This contraction in global debt….the inability to service current debt will happen in a deflationary phase or a hyperinflationary phase. It doesn’t matter.

During a deflationary phase, investors take a cut on the price of the underlying asset and accept less return on the debt issue. In a hyperinflationary phase, more money is created to service the debt, but that return is less valuable (purchases less) because it is priced in an inflated currency. The result is the same, but the “price” in the fiat currency may be different. Knowing the true value of an asset is much more important than price in this current investing cycle. It is not the same as it was just a few years ago.

In a global debt contraction, there will eventually be no market for any asset with debt attached to it. And there will be a huge market for any asset without debt attached to it.

The Housing Market

This is why groovygirl is constantly saying, it doesn’t matter how high or low the price of real estate is…if no one can get a mortgage, service current debt or get new debt: there is no housing market. A new system for buying and selling homes, one not so reliant on the system of debt, will need to be created before growth can resume. The same will happen to all other investments (including fiat currencies) currently backed by an unsustainable, ever-expanding debt system.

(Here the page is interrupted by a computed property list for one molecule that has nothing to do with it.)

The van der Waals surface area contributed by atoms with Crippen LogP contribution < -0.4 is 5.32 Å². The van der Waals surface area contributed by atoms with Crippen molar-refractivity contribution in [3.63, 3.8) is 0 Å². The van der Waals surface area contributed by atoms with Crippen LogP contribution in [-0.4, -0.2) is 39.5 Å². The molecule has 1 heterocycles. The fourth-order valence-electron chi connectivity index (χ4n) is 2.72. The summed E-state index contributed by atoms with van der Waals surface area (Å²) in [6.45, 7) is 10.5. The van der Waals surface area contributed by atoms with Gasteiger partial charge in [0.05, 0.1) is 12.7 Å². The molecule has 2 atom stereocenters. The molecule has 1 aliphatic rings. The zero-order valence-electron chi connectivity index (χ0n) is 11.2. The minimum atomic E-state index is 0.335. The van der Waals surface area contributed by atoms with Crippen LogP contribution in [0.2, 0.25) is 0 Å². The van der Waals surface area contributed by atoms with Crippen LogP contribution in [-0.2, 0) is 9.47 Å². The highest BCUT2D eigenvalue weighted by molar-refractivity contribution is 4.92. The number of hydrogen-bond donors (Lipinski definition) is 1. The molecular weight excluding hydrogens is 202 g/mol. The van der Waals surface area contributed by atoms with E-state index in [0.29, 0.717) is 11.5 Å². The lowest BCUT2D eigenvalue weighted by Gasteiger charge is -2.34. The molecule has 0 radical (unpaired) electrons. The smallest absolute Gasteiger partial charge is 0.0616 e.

I think the key problem here is that groovygirl’s definition of inflation is not the “good kind” of inflation that is produced when economies have real growth based on higher production and more job creation. The inflation we have today is created by printing money and creating more debt to service previous debt just to keep things from collapsing. It is not growth in real capital from real production. This type of high inflation shows up in the “real things” created or natural resources, not necessarily the assets that were created by debt.

Let’s continue to keep an eye on the US bond market. I think that portion of Mr. Smith’s assessment is very plausible. But the temporary rise in US Bond rate return would be a temporary flight of capital or a hot money market, not necessarily a direct result of a deflationary or hyper-inflationary phase or the final resting place of global capital. Why? Because US bonds are DEBT, and all debt will contract.

The Crash Course

Chris Martenson has come out with a book. It is an expanded and updated version of the information in his 20-hour video series he has created called The Crash Course.

Groovygirl HIGHLY recommends the video series (free, click here) and the book (at Amazon, here).

Both of these references are must-reads/watch for anyone to understand what is happening right now and will happen from 2010-2020. Chris does a wonderful job explaining the end of growth in the United States and the global community. The rules have changed and the next 20 years will be completely unlike the last 20 years for the economy, energy, and the environment. How it will affect you and your family and what to do about it.

Recently, Chris was interviewed about his new book over at Two Beers with Steve, click here.